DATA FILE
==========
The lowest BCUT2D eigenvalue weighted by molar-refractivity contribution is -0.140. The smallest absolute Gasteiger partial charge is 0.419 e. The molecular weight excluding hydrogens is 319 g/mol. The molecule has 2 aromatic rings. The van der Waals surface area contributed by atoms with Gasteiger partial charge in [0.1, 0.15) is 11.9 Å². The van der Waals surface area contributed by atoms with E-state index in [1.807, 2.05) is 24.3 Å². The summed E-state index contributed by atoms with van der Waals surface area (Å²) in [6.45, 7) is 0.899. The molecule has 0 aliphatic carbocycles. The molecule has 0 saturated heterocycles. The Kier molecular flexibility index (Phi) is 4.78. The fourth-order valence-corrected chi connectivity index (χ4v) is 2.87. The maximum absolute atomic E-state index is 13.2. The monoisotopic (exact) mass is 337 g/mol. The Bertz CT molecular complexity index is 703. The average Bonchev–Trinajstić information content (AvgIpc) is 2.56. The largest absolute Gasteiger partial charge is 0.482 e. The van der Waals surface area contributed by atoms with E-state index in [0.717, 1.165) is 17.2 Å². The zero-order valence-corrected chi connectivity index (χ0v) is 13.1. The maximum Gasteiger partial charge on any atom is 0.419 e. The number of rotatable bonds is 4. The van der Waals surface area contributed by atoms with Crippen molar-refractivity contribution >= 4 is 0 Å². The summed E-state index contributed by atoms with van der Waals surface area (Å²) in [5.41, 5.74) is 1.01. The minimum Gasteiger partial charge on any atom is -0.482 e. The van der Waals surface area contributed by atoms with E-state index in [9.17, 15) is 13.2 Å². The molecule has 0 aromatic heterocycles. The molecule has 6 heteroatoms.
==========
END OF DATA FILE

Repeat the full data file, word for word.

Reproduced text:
The lowest BCUT2D eigenvalue weighted by molar-refractivity contribution is -0.140. The smallest absolute Gasteiger partial charge is 0.419 e. The molecular weight excluding hydrogens is 319 g/mol. The molecule has 2 aromatic rings. The van der Waals surface area contributed by atoms with Gasteiger partial charge in [0.1, 0.15) is 11.9 Å². The van der Waals surface area contributed by atoms with E-state index in [1.807, 2.05) is 24.3 Å². The summed E-state index contributed by atoms with van der Waals surface area (Å²) in [6.45, 7) is 0.899. The molecule has 0 aliphatic carbocycles. The molecule has 0 saturated heterocycles. The Kier molecular flexibility index (Phi) is 4.78. The fourth-order valence-corrected chi connectivity index (χ4v) is 2.87. The maximum absolute atomic E-state index is 13.2. The monoisotopic (exact) mass is 337 g/mol. The Bertz CT molecular complexity index is 703. The average Bonchev–Trinajstić information content (AvgIpc) is 2.56. The largest absolute Gasteiger partial charge is 0.482 e. The van der Waals surface area contributed by atoms with E-state index in [0.717, 1.165) is 17.2 Å². The zero-order valence-corrected chi connectivity index (χ0v) is 13.1. The maximum Gasteiger partial charge on any atom is 0.419 e. The number of rotatable bonds is 4. The van der Waals surface area contributed by atoms with Crippen molar-refractivity contribution >= 4 is 0 Å². The summed E-state index contributed by atoms with van der Waals surface area (Å²) in [5.41, 5.74) is 1.01. The minimum Gasteiger partial charge on any atom is -0.482 e. The van der Waals surface area contributed by atoms with E-state index in [9.17, 15) is 13.2 Å². The molecule has 0 aromatic heterocycles. The molecule has 6 heteroatoms.